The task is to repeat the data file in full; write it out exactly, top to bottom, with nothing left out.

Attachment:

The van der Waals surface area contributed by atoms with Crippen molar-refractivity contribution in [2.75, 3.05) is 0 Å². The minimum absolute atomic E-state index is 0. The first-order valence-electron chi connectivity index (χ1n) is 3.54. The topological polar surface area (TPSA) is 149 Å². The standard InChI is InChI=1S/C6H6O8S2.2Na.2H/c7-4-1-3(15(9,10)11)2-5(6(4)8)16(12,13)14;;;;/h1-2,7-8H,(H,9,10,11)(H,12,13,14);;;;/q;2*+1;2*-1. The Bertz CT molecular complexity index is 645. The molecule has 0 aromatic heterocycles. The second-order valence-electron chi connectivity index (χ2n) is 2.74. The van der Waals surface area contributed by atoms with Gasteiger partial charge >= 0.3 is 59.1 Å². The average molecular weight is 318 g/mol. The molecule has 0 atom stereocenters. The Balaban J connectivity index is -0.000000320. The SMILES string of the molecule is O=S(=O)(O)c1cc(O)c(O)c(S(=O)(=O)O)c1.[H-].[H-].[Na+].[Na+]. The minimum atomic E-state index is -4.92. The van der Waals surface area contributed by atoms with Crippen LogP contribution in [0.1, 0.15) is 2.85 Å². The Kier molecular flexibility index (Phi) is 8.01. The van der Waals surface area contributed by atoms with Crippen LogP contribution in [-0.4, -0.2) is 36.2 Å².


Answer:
The van der Waals surface area contributed by atoms with Crippen molar-refractivity contribution in [2.75, 3.05) is 0 Å². The minimum absolute atomic E-state index is 0. The first-order valence-electron chi connectivity index (χ1n) is 3.54. The topological polar surface area (TPSA) is 149 Å². The standard InChI is InChI=1S/C6H6O8S2.2Na.2H/c7-4-1-3(15(9,10)11)2-5(6(4)8)16(12,13)14;;;;/h1-2,7-8H,(H,9,10,11)(H,12,13,14);;;;/q;2*+1;2*-1. The Bertz CT molecular complexity index is 645. The molecule has 0 aromatic heterocycles. The second-order valence-electron chi connectivity index (χ2n) is 2.74. The van der Waals surface area contributed by atoms with Gasteiger partial charge >= 0.3 is 59.1 Å². The average molecular weight is 318 g/mol. The molecule has 0 atom stereocenters. The Balaban J connectivity index is -0.000000320. The SMILES string of the molecule is O=S(=O)(O)c1cc(O)c(O)c(S(=O)(=O)O)c1.[H-].[H-].[Na+].[Na+]. The minimum atomic E-state index is -4.92. The van der Waals surface area contributed by atoms with Crippen LogP contribution in [0.1, 0.15) is 2.85 Å². The Kier molecular flexibility index (Phi) is 8.01. The van der Waals surface area contributed by atoms with Crippen LogP contribution in [-0.4, -0.2) is 36.2 Å².